Every Thank You Tells a Story, Part Two
By Cameron Dokey - April 26, 2012
Well, I knew it had to happen. I just didn't expect it to happen so soon. "Be consistent," Matt, my web designer told me. "You don't have to blog every week, but do it on a regular timeframe. That way, people will know when to come back to the site."
Ok, I thought. I can do that. Every other week sounds about right. And, since my first post was on a Wednesday, that translated to every other Wednesday. I actually managed it for three weeks running. Then came last week--and this one too, if it comes to that. The weeks when If I Take On One More Thing My Head Will Explode. And the blog went down the drain. But the trouble with not doing something you've told yourself you absolutely will is that then you feel guilty about it. So instead of feeling relieved that I gave myself permission to take something off the list, I beat myself up. I mean, let’s face it: What kind of person puts off saying thank you?
So, finally, here I am, desperate to redeem myself. This week is all about picking up where I left off last time. And that means it's really all about thanking one person: James Edmondson.
My guess is that most of us have someone in our lives like Jimmie. The person not your parents to whom you would say, "Without you, I would not be the person I am today." And you would mean this in a good way. In the best possible way. In the late 1970s, I pretty much changed the entire trajectory of my life to go and work with Jim at the Oregon Shakespeare Festival when he offered me the role of Jo in Shelagh Delaney’s A Taste of Honey. I would end up spending four years in Ashland. Of course I learned all kinds of things, and made friends who are still close today. (Don’t worry guys. Your thank yous are coming.) But it was what I learned from Jimmie that has formed the core of so many things that followed.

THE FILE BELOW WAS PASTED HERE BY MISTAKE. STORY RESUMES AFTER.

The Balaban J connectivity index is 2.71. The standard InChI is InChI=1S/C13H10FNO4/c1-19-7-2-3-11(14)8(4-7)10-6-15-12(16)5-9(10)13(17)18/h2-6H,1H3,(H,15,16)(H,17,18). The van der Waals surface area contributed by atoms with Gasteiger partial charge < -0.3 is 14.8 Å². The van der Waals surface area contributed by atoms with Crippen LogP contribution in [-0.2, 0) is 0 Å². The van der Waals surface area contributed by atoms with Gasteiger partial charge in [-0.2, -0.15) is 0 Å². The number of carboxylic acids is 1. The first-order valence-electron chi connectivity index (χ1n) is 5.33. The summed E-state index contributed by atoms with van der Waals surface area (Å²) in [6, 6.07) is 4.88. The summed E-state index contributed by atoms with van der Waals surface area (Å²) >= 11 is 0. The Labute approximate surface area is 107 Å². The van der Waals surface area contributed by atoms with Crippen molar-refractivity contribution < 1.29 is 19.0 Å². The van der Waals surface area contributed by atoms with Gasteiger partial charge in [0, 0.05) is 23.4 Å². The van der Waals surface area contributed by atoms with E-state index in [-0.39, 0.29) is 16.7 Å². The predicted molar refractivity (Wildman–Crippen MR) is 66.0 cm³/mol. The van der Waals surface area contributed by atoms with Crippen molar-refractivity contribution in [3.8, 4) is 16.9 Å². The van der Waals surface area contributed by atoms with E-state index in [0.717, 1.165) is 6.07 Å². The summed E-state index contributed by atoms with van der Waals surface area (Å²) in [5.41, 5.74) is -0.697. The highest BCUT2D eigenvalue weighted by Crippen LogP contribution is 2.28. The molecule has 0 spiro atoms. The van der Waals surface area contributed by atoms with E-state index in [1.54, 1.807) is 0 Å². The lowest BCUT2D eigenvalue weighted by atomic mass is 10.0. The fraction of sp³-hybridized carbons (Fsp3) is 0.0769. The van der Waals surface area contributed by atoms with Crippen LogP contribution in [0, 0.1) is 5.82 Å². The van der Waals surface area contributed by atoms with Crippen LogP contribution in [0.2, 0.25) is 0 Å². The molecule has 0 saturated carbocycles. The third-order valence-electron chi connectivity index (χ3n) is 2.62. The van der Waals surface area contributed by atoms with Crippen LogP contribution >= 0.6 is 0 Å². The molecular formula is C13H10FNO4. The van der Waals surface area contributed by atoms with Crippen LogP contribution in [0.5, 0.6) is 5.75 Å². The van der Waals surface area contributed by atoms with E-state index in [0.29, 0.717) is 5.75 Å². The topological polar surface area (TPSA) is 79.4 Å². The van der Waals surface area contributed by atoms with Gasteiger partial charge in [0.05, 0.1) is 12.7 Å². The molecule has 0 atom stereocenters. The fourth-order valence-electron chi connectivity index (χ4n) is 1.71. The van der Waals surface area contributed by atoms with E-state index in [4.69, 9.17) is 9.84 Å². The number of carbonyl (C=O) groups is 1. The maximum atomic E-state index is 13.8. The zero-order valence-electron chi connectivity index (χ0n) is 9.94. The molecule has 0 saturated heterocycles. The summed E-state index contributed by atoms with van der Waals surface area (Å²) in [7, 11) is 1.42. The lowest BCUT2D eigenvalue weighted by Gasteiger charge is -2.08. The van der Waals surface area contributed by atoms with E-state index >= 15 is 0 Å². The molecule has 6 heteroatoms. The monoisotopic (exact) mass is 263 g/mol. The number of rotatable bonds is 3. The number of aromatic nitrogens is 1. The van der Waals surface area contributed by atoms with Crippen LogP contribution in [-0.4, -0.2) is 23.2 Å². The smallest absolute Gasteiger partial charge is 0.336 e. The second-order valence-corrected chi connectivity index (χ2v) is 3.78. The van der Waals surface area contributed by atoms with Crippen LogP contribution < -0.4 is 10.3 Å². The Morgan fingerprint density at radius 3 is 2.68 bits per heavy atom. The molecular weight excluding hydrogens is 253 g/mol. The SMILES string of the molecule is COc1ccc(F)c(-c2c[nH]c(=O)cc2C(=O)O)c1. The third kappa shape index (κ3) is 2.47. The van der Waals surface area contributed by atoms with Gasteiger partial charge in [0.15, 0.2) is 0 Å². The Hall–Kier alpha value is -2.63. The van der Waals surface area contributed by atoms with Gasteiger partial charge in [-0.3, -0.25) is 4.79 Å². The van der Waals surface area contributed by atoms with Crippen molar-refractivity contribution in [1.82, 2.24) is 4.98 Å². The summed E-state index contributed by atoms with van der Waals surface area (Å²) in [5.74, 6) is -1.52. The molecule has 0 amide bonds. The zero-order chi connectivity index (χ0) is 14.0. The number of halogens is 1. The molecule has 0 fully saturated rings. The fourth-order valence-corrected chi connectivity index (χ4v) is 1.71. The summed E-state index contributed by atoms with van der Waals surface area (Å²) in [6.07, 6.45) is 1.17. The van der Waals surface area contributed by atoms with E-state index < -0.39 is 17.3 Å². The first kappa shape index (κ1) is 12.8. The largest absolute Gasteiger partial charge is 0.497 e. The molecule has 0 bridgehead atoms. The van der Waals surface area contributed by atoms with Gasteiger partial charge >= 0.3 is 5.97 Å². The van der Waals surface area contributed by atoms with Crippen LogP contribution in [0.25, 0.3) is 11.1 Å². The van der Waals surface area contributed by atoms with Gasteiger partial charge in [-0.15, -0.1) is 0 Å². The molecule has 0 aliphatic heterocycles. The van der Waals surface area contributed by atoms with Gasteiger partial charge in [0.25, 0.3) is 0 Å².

It was Jimmie who taught me that that life, and the creative endeavors with which you choose to fill it, are collaborative, even if you work alone. He taught me to listen, both on and offstage. Even more, he taught me to want to, to recognize that sometimes your best choice is to step out of the light rather than to always insist on standing center stage. From Jimmie, I learned to strive. Not in a competitive way, but in a way that made me want to be more in the next moment than I am in this one. The plain and simple truth, I guess, is that he taught me how to grow up.
Now—did I/do I always live up to all the fine statements I’ve just made? I’m the woman who put off doing the blog even when she knew she shouldn’t. You figure it out. But the thing is, I always want to. And I think that counts. I have never forgotten the lessons I learned during those years, even on the days when putting them into action is a struggle. On the day we opened A Taste of Honey, as is often traditional, Jimmie wrote me a card. On it is a drawing of a red geranium, just like the ones he always used to grow in his garden. And inside are the following words: Remember to give it with love.
I think that pretty much sums it up, don’t you?
And the next post really will be on Wednesday, May 2nd—two weeks from when I was supposed to post this one! I promise …